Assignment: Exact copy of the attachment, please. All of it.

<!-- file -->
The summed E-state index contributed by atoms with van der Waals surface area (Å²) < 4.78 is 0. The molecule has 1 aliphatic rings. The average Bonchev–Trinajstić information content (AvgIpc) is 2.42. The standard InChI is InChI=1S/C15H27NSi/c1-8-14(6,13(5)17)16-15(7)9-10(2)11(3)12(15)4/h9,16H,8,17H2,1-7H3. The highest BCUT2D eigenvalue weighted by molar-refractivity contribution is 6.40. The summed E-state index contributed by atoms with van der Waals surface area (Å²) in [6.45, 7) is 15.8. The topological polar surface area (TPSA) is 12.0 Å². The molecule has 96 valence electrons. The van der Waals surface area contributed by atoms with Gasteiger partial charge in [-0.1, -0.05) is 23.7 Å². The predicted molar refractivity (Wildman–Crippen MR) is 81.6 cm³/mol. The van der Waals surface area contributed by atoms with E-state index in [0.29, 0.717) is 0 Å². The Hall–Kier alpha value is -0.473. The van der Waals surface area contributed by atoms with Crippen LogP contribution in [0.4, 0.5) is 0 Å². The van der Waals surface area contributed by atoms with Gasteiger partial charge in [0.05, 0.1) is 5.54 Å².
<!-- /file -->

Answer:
The summed E-state index contributed by atoms with van der Waals surface area (Å²) < 4.78 is 0. The molecule has 1 aliphatic rings. The average Bonchev–Trinajstić information content (AvgIpc) is 2.42. The standard InChI is InChI=1S/C15H27NSi/c1-8-14(6,13(5)17)16-15(7)9-10(2)11(3)12(15)4/h9,16H,8,17H2,1-7H3. The highest BCUT2D eigenvalue weighted by molar-refractivity contribution is 6.40. The summed E-state index contributed by atoms with van der Waals surface area (Å²) in [6.45, 7) is 15.8. The topological polar surface area (TPSA) is 12.0 Å². The molecule has 96 valence electrons. The van der Waals surface area contributed by atoms with Gasteiger partial charge in [-0.1, -0.05) is 23.7 Å². The predicted molar refractivity (Wildman–Crippen MR) is 81.6 cm³/mol. The van der Waals surface area contributed by atoms with E-state index in [0.29, 0.717) is 0 Å². The Hall–Kier alpha value is -0.473. The van der Waals surface area contributed by atoms with Crippen LogP contribution in [0.4, 0.5) is 0 Å². The van der Waals surface area contributed by atoms with Gasteiger partial charge in [0.05, 0.1) is 5.54 Å².